`Lion of Senate` Edward Kennedy passes away
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Last Updated: Thursday, August 27, 2009, 00:28
  
Washington: Veteran Democratic Senator Edward M Kennedy, the patriarch of the first family of American politics whose two equally famous brothers fell to assassins' bullets, has died after a long battle with brain cancer.

He was 77.

Kennedy, known as the 'Lion of the Senate', died late last night at his home in Hyannis Port, Massachusetts.

"We've lost the irreplaceable centre of our family and joyous light in our lives, but the inspiration of his faith, optimism and perseverance will live on in our hearts forever," his family said in a brief statement.

"We thank everyone who gave him care and support over this last year, and everyone who stood with him for so many years in his tireless march for progress toward justice."

Nicknamed 'Ted', Kennedy, a Massachusetts Senator, was diagnosed with a cancerous brain tumour in May 2008. He was the only one of the four Kennedy brothers to have died of a natural cause.

Kennedy was the younger brother of President John F Kennedy, who was assassinated in Dallas in 1963, and New York Senator Robert Kennedy, who was shot dead while seeking Democratic Presidential nomination in 1968. The eldest of the Kennedy brothers, Joseph, an Air Force pilot, was killed in a plane crash in World War II.

Edward Kennedy, who was first elected to the Senate in 1962 when his brother John was President, was the third longest serving Senator in US history.

However, Edward Kennedy's own presidential aspirations were crushed by the controversy surrounding a 1969 car accident that left a woman dead, and a 1980 primary challenge to then-President Jimmy Carter that ended in defeat.

Kennedy's death last night came just a fortnight after that of his elder sister Eunice Kennedy Shriver, founder of the Special Olympics.

The Massachusetts Senator, who was elected to eight full terms, had played major roles in passage of the Civil Rights Act of 1964, the Voting Rights Act of 1965, the 1990 Americans with Disabilities Act and the 1993 Family and Medical Leave Act. He was an outspoken liberal standard-bearer during a conservative-dominated era from the 1980s to the early 2000s.

"Senator Ted Kennedy's legacy in the United States Senate is comparable and consistent with the legacy of his entire family for generations," Kennedy's biographer, Ted Sorensen, was quoted as saying by CNN.

Kennedy had recently urged Massachusetts officials to change a law to allow for a swift temporary replacement should a vacancy occur for one of his state's two Senate seats.

Under a 2004 Massachusetts law, a special election must be held 145 to 160 days after a Senate seat becomes vacant. The winner of the election would serve the remainder of a Senator's unexpired term.

Kennedy had predicted Barack Obama's victory in the November 2008 presidential polls. In January, when Obama assumed office, Kennedy was present for the inauguration, though he was hospitalised briefly after suffering a seizure during a luncheon that day.

Kennedy is survived by his second wife, Victoria Ann Reggie Kennedy, whom he married in 1992; his first wife, Joan Bennett; and five children -- Patrick, Kara and Edward Jr. from his first marriage, and Curran and Caroline Raclin from his second.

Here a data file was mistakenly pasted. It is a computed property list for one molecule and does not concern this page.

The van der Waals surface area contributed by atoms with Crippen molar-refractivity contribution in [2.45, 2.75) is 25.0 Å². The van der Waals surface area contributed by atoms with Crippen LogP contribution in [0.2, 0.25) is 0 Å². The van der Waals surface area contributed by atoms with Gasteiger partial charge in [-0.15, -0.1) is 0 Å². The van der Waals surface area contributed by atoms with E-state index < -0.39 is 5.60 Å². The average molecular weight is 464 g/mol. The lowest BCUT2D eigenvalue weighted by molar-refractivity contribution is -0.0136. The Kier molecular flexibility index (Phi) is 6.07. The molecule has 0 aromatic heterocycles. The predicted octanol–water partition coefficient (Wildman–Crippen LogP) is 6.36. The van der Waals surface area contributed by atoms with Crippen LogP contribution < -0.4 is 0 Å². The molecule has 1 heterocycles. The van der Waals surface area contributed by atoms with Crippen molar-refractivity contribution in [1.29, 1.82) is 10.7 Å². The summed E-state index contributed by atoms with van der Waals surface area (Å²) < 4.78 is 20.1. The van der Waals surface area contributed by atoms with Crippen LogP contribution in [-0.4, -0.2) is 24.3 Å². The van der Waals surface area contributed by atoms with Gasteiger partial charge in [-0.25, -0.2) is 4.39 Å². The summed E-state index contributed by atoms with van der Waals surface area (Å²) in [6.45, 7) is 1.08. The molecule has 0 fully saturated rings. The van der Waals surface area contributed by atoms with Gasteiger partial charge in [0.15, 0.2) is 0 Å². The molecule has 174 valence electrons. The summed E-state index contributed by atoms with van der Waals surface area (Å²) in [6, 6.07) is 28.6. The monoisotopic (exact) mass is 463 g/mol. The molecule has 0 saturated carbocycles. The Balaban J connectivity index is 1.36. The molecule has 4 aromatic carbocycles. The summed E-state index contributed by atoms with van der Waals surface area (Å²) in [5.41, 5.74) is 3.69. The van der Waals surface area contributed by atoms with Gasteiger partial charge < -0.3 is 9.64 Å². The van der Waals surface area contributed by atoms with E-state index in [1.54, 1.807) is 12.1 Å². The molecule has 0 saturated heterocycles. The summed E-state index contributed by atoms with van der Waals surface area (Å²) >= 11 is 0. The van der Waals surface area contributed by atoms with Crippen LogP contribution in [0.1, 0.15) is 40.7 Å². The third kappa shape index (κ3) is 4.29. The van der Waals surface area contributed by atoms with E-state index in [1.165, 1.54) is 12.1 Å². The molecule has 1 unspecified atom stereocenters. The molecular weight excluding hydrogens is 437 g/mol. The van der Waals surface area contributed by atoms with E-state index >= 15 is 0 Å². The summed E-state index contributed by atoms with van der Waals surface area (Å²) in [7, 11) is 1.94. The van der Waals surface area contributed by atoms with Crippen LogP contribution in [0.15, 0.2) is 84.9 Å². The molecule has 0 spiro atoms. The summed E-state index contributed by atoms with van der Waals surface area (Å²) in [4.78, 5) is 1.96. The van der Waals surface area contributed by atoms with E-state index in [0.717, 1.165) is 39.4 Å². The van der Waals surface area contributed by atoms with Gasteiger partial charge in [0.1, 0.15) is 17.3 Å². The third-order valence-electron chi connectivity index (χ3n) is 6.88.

Harvard-educated Kennedy championed social causes and was the author of "In Critical Condition: The Crisis in America's Health Care."

He served as Chairman of the Judiciary and Health, Education, Labour, and Pensions committees and was the ranking Democrat on the Judiciary and Armed Services committees during periods when Republicans controlled the chamber.

Obama had named Kennedy as one of 16 recipients of the 2009 Presidential Medal of Freedom, America's highest civilian honour.

Kennedy was the last of nine children of Joseph P Kennedy, a prominent businessman and Democrat, and Rose Fitzgerald Kennedy.

The family was plagued with other tragedies as well. One of the Kennedy sisters, Kathleen, was killed in a plane crash in 1948. Another sister, Rosemary, was born mildly retarded and died in 1986 after more than 50 years in mental asylums.

Edward Kennedy himself survived a 1964 plane crash that killed an aide, suffering a broken back in the mishap.

Meanwhile, Senate Majority Leader, Harry Reid said: "he was a friend, the model of public service and an American icon." "The liberal lion's mighty roar may now fall silent, but his dream shall never die," he said.

The New York Times wrote: Edward Kennedy was "a man who knew triumph and tragedy in near-equal measure and who will be remembered as one of the most effective lawmakers in the history of the Senate."

"For decades, Kennedy was at the center of the most important issues facing the nation, and he did much to help shape them," wrote The Washington Post.

"A defender of the poor and politically disadvantaged, he set the standard for his party on health care, education, civil rights, campaign-finance reform and labor law," the daily said.

"He also came to oppose the war in Vietnam and, from the beginning, was an outspoken opponent of the war in Iraq," The Post said.

In nearly five decades in the US Senate, said The Wall Street Journal, Kennedy fathered legislation that affected millions. "Yet he left one of his lifelong goals, universal health care, tantalizingly within reach but struggling on Capitol Hill," it said.

The funeral, reported Boston Globe, will take place in Massachusetts. Obama is expected to attend the funeral ceremony, it said.

Bureau Report


First Published: Thursday, August 27, 2009, 00:28


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